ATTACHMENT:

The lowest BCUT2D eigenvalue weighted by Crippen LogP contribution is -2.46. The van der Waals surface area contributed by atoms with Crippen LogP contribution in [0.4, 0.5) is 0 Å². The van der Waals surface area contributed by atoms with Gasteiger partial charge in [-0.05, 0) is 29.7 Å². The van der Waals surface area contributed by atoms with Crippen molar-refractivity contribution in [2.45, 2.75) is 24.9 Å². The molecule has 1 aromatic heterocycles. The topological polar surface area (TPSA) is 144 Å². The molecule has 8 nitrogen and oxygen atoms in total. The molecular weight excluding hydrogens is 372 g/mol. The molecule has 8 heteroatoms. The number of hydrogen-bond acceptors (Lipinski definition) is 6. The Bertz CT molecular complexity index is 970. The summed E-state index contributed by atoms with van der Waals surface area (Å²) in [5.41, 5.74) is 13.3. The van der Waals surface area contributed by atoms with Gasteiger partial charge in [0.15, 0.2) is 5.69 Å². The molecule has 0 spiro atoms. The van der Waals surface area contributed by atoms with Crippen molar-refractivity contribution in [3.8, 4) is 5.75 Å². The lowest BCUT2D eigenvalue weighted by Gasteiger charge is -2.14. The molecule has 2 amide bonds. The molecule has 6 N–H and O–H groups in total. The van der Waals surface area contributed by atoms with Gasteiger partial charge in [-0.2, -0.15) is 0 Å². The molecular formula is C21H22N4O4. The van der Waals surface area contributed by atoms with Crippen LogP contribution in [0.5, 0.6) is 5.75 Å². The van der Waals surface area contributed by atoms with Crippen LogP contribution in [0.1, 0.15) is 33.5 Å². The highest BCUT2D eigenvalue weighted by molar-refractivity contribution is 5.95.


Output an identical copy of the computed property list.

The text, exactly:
The lowest BCUT2D eigenvalue weighted by Crippen LogP contribution is -2.46. The van der Waals surface area contributed by atoms with Crippen LogP contribution in [0.4, 0.5) is 0 Å². The van der Waals surface area contributed by atoms with Gasteiger partial charge in [-0.05, 0) is 29.7 Å². The van der Waals surface area contributed by atoms with Crippen molar-refractivity contribution in [2.45, 2.75) is 24.9 Å². The molecule has 1 aromatic heterocycles. The topological polar surface area (TPSA) is 144 Å². The molecule has 8 nitrogen and oxygen atoms in total. The molecular weight excluding hydrogens is 372 g/mol. The molecule has 8 heteroatoms. The number of hydrogen-bond acceptors (Lipinski definition) is 6. The Bertz CT molecular complexity index is 970. The summed E-state index contributed by atoms with van der Waals surface area (Å²) in [5.41, 5.74) is 13.3. The van der Waals surface area contributed by atoms with Gasteiger partial charge in [0.15, 0.2) is 5.69 Å². The molecule has 0 spiro atoms. The van der Waals surface area contributed by atoms with Crippen molar-refractivity contribution in [3.8, 4) is 5.75 Å². The lowest BCUT2D eigenvalue weighted by Gasteiger charge is -2.14. The molecule has 2 amide bonds. The molecule has 6 N–H and O–H groups in total. The van der Waals surface area contributed by atoms with Gasteiger partial charge in [-0.2, -0.15) is 0 Å². The molecular formula is C21H22N4O4. The van der Waals surface area contributed by atoms with Crippen LogP contribution in [0.5, 0.6) is 5.75 Å². The van der Waals surface area contributed by atoms with Crippen LogP contribution in [0.1, 0.15) is 33.5 Å². The highest BCUT2D eigenvalue weighted by molar-refractivity contribution is 5.95.